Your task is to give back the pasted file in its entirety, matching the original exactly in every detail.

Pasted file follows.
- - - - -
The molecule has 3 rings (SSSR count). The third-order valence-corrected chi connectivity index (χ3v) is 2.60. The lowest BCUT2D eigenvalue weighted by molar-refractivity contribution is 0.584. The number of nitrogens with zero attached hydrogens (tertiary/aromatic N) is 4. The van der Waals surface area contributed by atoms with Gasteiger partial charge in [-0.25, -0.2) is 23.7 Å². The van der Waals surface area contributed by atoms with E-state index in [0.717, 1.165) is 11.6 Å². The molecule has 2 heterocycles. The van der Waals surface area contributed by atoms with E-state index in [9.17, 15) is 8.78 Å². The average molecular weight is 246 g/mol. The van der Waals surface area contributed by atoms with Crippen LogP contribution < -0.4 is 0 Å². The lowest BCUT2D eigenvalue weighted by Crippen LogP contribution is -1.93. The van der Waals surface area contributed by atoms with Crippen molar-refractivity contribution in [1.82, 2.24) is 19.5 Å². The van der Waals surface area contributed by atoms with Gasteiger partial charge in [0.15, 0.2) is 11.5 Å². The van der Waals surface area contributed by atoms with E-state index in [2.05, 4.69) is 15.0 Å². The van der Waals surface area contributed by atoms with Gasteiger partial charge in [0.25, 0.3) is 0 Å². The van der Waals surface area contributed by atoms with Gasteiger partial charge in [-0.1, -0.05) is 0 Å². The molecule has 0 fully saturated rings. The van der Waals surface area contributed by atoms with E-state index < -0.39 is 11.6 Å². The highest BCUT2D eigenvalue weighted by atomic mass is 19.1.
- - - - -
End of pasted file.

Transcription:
The molecule has 3 rings (SSSR count). The third-order valence-corrected chi connectivity index (χ3v) is 2.60. The lowest BCUT2D eigenvalue weighted by molar-refractivity contribution is 0.584. The number of nitrogens with zero attached hydrogens (tertiary/aromatic N) is 4. The van der Waals surface area contributed by atoms with Gasteiger partial charge in [-0.25, -0.2) is 23.7 Å². The van der Waals surface area contributed by atoms with E-state index in [0.717, 1.165) is 11.6 Å². The molecule has 2 heterocycles. The van der Waals surface area contributed by atoms with E-state index in [9.17, 15) is 8.78 Å². The average molecular weight is 246 g/mol. The van der Waals surface area contributed by atoms with Crippen LogP contribution < -0.4 is 0 Å². The lowest BCUT2D eigenvalue weighted by Crippen LogP contribution is -1.93. The van der Waals surface area contributed by atoms with Crippen molar-refractivity contribution in [1.82, 2.24) is 19.5 Å². The van der Waals surface area contributed by atoms with Gasteiger partial charge in [0.15, 0.2) is 11.5 Å². The van der Waals surface area contributed by atoms with E-state index in [2.05, 4.69) is 15.0 Å². The van der Waals surface area contributed by atoms with Gasteiger partial charge in [0.25, 0.3) is 0 Å². The van der Waals surface area contributed by atoms with Gasteiger partial charge in [-0.1, -0.05) is 0 Å². The molecule has 0 fully saturated rings. The van der Waals surface area contributed by atoms with E-state index < -0.39 is 11.6 Å². The highest BCUT2D eigenvalue weighted by atomic mass is 19.1.